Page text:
CENTRALIA, Wash. -- A college professor in Centralia who testifies against police officers in excessive use of force cases believes a police shooting in Vancouver last Saturday was both excessive and reckless.

Gregory Gilbertson reviewed the video shot by a 14-year-old in a nearby car as Vancouver Police Officer Ken Suvada tried to arrest 23-year-old Dominic Tovar.

The video shows the officer shooting his gun five times through the back window of the car as Tovar backed up with the officer near the rear bumper.

“Unless he was pointing a weapon at the officer as he's backing out for example, which I, we don’t see any evidence of that. Or unless the officer has probable cause to believe this individual was armed with a weapon and menacing him with a weapon, even then with another person inside the car - supposedly an innocent bystander - I think this was just a reckless and unnecessary use of excessive force,” said Gilbertson.

Gilbertson is a criminal justice professor at Centralia College. He's also a former police officer and a current expert witness for defense attorneys.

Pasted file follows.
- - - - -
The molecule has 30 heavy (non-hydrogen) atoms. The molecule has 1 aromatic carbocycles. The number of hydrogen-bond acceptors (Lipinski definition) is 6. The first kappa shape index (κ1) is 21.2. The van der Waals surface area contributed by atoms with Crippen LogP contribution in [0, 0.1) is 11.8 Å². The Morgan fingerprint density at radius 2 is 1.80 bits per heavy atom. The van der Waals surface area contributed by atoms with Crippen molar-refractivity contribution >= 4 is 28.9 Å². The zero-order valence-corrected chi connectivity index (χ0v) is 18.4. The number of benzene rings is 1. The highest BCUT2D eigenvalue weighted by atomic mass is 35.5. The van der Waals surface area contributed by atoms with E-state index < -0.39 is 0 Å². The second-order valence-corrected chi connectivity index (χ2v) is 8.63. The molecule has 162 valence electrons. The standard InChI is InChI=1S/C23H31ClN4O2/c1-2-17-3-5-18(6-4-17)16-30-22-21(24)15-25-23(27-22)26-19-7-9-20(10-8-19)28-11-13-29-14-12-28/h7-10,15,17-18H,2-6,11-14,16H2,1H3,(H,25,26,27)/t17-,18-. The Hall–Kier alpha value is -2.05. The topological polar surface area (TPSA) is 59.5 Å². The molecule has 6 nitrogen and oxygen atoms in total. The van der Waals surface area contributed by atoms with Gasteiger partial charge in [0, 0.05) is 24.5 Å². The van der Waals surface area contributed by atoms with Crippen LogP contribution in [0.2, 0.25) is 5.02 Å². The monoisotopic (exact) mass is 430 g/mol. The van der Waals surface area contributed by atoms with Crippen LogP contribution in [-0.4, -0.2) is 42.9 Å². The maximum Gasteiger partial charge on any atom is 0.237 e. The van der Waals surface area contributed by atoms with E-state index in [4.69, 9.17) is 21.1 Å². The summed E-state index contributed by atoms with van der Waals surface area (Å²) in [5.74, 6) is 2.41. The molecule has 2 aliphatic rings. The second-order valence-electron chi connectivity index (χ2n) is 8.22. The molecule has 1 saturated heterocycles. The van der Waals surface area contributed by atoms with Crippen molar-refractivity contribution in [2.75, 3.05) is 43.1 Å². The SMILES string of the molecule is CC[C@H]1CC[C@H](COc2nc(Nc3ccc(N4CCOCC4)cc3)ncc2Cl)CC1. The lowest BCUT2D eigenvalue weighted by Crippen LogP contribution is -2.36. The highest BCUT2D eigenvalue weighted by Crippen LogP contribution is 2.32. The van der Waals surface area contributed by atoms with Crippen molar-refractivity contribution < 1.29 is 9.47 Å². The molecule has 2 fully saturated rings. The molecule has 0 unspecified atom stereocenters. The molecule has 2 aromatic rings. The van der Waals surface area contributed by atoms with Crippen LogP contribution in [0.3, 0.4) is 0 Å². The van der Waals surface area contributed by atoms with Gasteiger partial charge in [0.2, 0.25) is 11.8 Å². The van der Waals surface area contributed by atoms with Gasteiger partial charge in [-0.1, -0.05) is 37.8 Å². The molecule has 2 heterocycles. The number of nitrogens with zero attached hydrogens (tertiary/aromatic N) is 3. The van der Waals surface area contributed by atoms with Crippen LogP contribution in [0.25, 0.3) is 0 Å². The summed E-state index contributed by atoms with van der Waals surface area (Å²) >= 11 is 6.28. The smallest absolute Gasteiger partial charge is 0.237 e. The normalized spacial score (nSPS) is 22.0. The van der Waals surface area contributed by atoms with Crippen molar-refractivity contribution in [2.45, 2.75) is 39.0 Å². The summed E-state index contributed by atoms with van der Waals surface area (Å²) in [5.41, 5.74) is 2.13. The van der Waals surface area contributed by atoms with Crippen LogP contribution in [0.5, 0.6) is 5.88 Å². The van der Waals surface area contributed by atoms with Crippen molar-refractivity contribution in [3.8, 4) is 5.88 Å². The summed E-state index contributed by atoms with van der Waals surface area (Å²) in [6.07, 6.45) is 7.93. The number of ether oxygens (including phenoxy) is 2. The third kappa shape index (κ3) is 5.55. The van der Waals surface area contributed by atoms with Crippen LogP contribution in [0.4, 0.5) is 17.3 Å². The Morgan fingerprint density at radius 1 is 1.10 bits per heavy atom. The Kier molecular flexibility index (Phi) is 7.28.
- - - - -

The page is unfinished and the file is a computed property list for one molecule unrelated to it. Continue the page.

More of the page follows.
He does not understand why the officer opened fire as Tovar backed up his car.

“Typically when you see police officers fire at a motor vehicle the motor vehicle is being used as a weapon against them. And it doesn’t appear that the driver - the driver is backing out so slowly - that it just doesn’t appear to me that the officer’s in any real danger,” he said.

Tovar served a year-and-a-half in prison for using and selling drugs in the Vancouver area. He was wanted for parole violation. Court records show he got out in March 2016 and began checking in with his parole officer and following the rules. But he stopped checking in back in December.

Tovar Arrest Probable Cause Statement by KGW News on Scribd

A spokesman for the Washington State Department of Corrections said an off-duty employee spotted Tovar in the parking lot and called Vancouver police to come arrest him.

State records show no pattern of violence with Tovar, only drug offenses, which is another reason the professor thinks the shooting is out of line.

“In my view, from looking at the video and from the information that we now know about the individual they were trying to apprehend, this seems to me to be an extraordinarily excessive use of deadly force in the totality of the circumstances this officer was encountering,” he said.

KGW has repeatedly asked Vancouver police for an interview to discuss the shooting. A spokeswoman declined, citing an ongoing investigation into the matter.